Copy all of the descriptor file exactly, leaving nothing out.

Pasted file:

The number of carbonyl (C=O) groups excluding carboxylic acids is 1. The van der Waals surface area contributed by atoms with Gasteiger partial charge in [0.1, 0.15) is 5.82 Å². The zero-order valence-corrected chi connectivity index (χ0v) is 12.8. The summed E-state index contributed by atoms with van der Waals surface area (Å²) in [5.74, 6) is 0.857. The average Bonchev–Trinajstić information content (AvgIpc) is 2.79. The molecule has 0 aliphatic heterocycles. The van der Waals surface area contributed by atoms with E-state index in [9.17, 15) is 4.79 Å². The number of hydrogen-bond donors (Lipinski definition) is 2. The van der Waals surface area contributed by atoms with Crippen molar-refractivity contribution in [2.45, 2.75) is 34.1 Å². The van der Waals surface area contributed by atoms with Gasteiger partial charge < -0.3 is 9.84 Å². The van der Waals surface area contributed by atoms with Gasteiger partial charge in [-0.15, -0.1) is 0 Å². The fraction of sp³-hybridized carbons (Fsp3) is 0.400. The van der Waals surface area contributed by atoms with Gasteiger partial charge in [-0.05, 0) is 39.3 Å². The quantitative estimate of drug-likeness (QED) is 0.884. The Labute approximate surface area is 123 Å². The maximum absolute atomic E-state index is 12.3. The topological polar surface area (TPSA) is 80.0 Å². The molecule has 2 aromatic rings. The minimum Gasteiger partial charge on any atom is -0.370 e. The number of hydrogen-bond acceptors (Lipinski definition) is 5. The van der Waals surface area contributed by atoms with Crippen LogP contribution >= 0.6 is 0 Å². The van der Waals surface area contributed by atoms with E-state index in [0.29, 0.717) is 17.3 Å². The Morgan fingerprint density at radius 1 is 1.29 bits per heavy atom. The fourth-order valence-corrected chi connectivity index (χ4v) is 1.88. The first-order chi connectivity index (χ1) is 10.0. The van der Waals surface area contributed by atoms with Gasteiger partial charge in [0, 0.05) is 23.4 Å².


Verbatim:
The number of carbonyl (C=O) groups excluding carboxylic acids is 1. The van der Waals surface area contributed by atoms with Gasteiger partial charge in [0.1, 0.15) is 5.82 Å². The zero-order valence-corrected chi connectivity index (χ0v) is 12.8. The summed E-state index contributed by atoms with van der Waals surface area (Å²) in [5.74, 6) is 0.857. The average Bonchev–Trinajstić information content (AvgIpc) is 2.79. The molecule has 0 aliphatic heterocycles. The van der Waals surface area contributed by atoms with E-state index in [9.17, 15) is 4.79 Å². The number of hydrogen-bond donors (Lipinski definition) is 2. The van der Waals surface area contributed by atoms with Crippen molar-refractivity contribution in [2.45, 2.75) is 34.1 Å². The van der Waals surface area contributed by atoms with Gasteiger partial charge < -0.3 is 9.84 Å². The van der Waals surface area contributed by atoms with Gasteiger partial charge in [-0.15, -0.1) is 0 Å². The fraction of sp³-hybridized carbons (Fsp3) is 0.400. The van der Waals surface area contributed by atoms with Gasteiger partial charge in [-0.05, 0) is 39.3 Å². The quantitative estimate of drug-likeness (QED) is 0.884. The Labute approximate surface area is 123 Å². The maximum absolute atomic E-state index is 12.3. The topological polar surface area (TPSA) is 80.0 Å². The molecule has 2 aromatic rings. The minimum Gasteiger partial charge on any atom is -0.370 e. The number of hydrogen-bond acceptors (Lipinski definition) is 5. The van der Waals surface area contributed by atoms with Crippen LogP contribution >= 0.6 is 0 Å². The van der Waals surface area contributed by atoms with E-state index in [0.29, 0.717) is 17.3 Å². The Morgan fingerprint density at radius 1 is 1.29 bits per heavy atom. The fourth-order valence-corrected chi connectivity index (χ4v) is 1.88. The first-order chi connectivity index (χ1) is 10.0. The van der Waals surface area contributed by atoms with Gasteiger partial charge in [0, 0.05) is 23.4 Å².